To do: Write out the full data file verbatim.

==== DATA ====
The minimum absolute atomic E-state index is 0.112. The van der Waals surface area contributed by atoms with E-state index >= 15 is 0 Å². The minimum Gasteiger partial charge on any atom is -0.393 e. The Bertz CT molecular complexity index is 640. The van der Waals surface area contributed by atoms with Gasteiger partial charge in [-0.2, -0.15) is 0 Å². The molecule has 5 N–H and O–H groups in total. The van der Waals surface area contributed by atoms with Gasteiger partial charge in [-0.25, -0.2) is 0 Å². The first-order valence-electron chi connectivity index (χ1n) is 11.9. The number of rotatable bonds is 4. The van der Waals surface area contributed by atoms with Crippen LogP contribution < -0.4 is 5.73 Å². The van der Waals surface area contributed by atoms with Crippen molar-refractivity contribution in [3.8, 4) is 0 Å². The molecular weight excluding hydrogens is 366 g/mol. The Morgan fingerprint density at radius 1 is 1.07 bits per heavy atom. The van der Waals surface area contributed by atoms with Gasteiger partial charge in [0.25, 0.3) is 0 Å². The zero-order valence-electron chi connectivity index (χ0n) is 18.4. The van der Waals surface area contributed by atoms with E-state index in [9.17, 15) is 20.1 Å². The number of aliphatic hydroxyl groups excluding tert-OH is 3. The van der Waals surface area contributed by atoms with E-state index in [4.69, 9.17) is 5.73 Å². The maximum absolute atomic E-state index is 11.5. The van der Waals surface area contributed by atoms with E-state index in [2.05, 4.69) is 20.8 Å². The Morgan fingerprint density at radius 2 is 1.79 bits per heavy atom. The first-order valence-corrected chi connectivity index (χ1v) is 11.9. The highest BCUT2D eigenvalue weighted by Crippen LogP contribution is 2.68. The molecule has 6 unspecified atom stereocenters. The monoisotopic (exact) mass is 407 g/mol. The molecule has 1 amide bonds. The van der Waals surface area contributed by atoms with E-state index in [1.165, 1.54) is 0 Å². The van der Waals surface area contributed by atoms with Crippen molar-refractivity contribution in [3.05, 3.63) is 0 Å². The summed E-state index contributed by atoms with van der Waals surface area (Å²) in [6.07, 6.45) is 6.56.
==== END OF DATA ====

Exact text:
The minimum absolute atomic E-state index is 0.112. The van der Waals surface area contributed by atoms with E-state index >= 15 is 0 Å². The minimum Gasteiger partial charge on any atom is -0.393 e. The Bertz CT molecular complexity index is 640. The van der Waals surface area contributed by atoms with Gasteiger partial charge in [-0.2, -0.15) is 0 Å². The molecule has 5 N–H and O–H groups in total. The van der Waals surface area contributed by atoms with Gasteiger partial charge in [-0.25, -0.2) is 0 Å². The first-order valence-electron chi connectivity index (χ1n) is 11.9. The number of rotatable bonds is 4. The van der Waals surface area contributed by atoms with Crippen LogP contribution < -0.4 is 5.73 Å². The van der Waals surface area contributed by atoms with Crippen molar-refractivity contribution in [3.8, 4) is 0 Å². The molecular weight excluding hydrogens is 366 g/mol. The Morgan fingerprint density at radius 1 is 1.07 bits per heavy atom. The van der Waals surface area contributed by atoms with Gasteiger partial charge in [0.25, 0.3) is 0 Å². The zero-order valence-electron chi connectivity index (χ0n) is 18.4. The van der Waals surface area contributed by atoms with E-state index in [9.17, 15) is 20.1 Å². The number of aliphatic hydroxyl groups excluding tert-OH is 3. The van der Waals surface area contributed by atoms with E-state index in [4.69, 9.17) is 5.73 Å². The maximum absolute atomic E-state index is 11.5. The van der Waals surface area contributed by atoms with E-state index in [2.05, 4.69) is 20.8 Å². The Morgan fingerprint density at radius 2 is 1.79 bits per heavy atom. The first-order valence-corrected chi connectivity index (χ1v) is 11.9. The highest BCUT2D eigenvalue weighted by Crippen LogP contribution is 2.68. The molecule has 6 unspecified atom stereocenters. The monoisotopic (exact) mass is 407 g/mol. The molecule has 1 amide bonds. The van der Waals surface area contributed by atoms with E-state index in [1.165, 1.54) is 0 Å². The van der Waals surface area contributed by atoms with Crippen molar-refractivity contribution in [3.05, 3.63) is 0 Å². The summed E-state index contributed by atoms with van der Waals surface area (Å²) in [6.07, 6.45) is 6.56.